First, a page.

John Williams: Star Wars

So as I'm going through this whole round-up of post modern music that doesn't sound like giraffes stampeding through a Guitar Center, I find myself thinking, "Ed, you're sure picking a lot of instrumental works."

I get sort of indignant with this accusation and retort, "Yeah?!  So what's 'Hey Jude' then?  I even had two versions of it!"

I calmly counter, "And both were jazz bands."


"Maynard Ferguson didn't sing."

So, despite whatever your preconceived notions may be, I did actually consider shooting for something with some vocals in it.  That's about as far as I got.  Not that I have any sort of apprehension towards vocal music.  If you comb through previous entries, you will in fact find a good handful of such works.  So choral people can go whine about having to actually read music or some other such nonsense.

Today we're going to look at an artform that has been married to music since essentially the beginning of mankind's attempts to create aural art in any form.  Today we're looking at movie music!

Now, you may be wondering, "Ed.  Movies are only like 130 years old."  Yes they are, however before movies if we wanted to see celebrities acting we actually had to get our duffs off the couch and go find a theatre.  And almost since the beginning, there has been some kind of underscore to the action via live or recorded performance.  Going back to silent movies you'd have someone pounding away on an upright piano at the corner of the screen as Charlie Chaplin bounced around in black and white flickering light.  Predating that, you had live opera all the way back to the 1500's.  Before that you can find examples like our own Hildegard von Bingen and her Ordo Virtutum.  Prior to that you had the ancient Greeks who often employed music in ceremonies and in their theatre.  So, going the majority of the span of human history we've got a mix of acting and music.

The logical progression of this is to the screen as our technology has made it feasible to share information and data with a large percentage of the population in an insanely short amount of time.  Opera tended to be for the well-to-do, upper crusters of society.  It was (and continues to be) a cost-prohibitive endeavor as the capacity for observers of the artform is limited to the size of the venue in which it is performed.  It's also limited by its own ability to draw a respectably sized crowd and therefore there has always been a fine line to walk in the financing of such performances.

Movies on the other hand, while comparatively expensive, have the ability to be disseminated and reproduced without the requirement that the original cast, musicians, technical and administrative staffs be present at every screening.  It has a much broader reach.  Due to the greater number of people bearing the expense of production, the costs of tickets in comparison are relatively low, unless of course you want to see Jar Jar in 3D.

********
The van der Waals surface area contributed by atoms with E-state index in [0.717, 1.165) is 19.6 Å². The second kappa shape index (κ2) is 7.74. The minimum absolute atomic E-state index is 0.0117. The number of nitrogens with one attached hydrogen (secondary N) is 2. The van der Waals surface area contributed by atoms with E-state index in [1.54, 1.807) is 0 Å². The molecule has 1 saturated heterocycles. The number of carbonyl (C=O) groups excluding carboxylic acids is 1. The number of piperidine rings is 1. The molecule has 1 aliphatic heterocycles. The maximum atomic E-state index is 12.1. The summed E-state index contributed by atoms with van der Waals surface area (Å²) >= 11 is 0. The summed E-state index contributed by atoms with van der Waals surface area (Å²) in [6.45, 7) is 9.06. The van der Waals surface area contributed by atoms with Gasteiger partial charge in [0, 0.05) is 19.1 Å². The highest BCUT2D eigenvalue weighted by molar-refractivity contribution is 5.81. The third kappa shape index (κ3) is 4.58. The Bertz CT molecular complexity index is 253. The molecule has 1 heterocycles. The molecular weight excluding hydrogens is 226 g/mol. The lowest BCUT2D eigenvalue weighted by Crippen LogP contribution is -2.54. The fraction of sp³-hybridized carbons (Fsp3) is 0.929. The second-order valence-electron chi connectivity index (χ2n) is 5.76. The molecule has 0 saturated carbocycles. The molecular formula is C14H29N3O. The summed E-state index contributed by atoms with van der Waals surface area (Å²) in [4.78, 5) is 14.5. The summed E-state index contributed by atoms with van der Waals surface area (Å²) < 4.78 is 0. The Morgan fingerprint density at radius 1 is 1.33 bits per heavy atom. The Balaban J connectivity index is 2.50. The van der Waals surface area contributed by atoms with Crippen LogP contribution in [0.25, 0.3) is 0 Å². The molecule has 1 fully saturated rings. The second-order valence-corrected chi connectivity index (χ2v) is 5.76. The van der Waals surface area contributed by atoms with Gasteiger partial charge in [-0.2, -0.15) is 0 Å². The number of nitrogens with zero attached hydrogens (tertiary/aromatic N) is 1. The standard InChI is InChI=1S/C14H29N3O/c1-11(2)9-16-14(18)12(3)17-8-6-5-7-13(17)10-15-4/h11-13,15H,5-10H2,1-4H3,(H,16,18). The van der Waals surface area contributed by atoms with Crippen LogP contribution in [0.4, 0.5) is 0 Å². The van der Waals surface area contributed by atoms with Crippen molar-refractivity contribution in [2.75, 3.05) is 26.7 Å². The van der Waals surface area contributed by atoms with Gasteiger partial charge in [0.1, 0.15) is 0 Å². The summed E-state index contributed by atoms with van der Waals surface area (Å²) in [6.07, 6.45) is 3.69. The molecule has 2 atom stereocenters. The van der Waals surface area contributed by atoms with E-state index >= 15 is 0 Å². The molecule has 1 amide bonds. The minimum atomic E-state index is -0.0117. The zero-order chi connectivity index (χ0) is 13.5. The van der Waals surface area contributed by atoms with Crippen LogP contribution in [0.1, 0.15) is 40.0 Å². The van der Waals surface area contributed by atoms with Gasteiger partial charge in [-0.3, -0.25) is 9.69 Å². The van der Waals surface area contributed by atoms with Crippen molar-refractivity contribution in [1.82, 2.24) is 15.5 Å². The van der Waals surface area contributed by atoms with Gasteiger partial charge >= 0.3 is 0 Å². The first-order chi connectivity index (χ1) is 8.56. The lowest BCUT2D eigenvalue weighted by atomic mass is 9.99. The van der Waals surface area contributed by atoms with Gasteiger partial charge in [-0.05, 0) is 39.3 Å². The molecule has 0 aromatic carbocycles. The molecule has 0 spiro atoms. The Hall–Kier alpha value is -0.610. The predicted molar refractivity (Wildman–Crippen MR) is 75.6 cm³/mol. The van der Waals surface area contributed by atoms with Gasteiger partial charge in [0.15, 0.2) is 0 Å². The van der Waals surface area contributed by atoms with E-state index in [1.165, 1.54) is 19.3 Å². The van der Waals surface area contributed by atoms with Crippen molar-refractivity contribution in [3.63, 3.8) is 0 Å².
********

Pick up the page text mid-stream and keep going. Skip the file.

"Meesa gonna kill the franchise!"

So here's the point: Movies are a logical extension of that most sacred activity of dramatic theatre.  There are similar requirements within both.  Plot, characters, set, music.  For some time music remained unchanged from the stages of the Palais Garnier and Broadway.  Scores written for movies could easily be used in the same fashion on the stage.  One of the ideas that was a stay-over from the stage was the concept of the leitmotif which is essentially a musical phrase written for a specific aspect of the work (e.g., character, location, etc.).

This concept of "theme music" began in the end of the Classical era in French opera where we might hear a familiar passage as a character appears or does something integral to the plot.  However, the leitmotif blossomed in the Romantic era, where composers became enamored with the concept of melody.  Composers like Carl Maria von Weber and Richard Wagner both employed heavy use of the melodic character in their operas.  It provided a link for the audience member between past and present events.  The leitmotif could be played in different textures or styles to magnify emotions felt on stage.  For the first time in history, music became as much a character of the performance as the actors themselves on stage. We as audience members can "feel" a scene by how it sounds as well as by how it looked.

So, naturally we see this style of composition grow and mature and as theatre gives way to moving pictures it gets swept up into the mix.  You'd get pictures with a good guy and a bad guy and a girl in the middle and each of them would have a theme.  Sometimes it wasn't so much about the character themselves, but perhaps their relationship.  Between the good and bad guy you might have tension, fast-paced exciting music. Between the good guy and the girl is your love theme, between the bad guy in the girl maybe a dash of forbidden love.  Or if it's an adventure theme maybe a dramatic rescue theme as Mario rescues Peach from the clutches of the evil Bowser.

So, this is all fine and good, but somewhere in the past few decades we've seen a change. Somewhere noise was introduced into the music.  It's as though the sound effects guy and the composer had a few too many brews while doing post-production and everything became blurred.  

Foley artists and cellists living together, mass hysteria!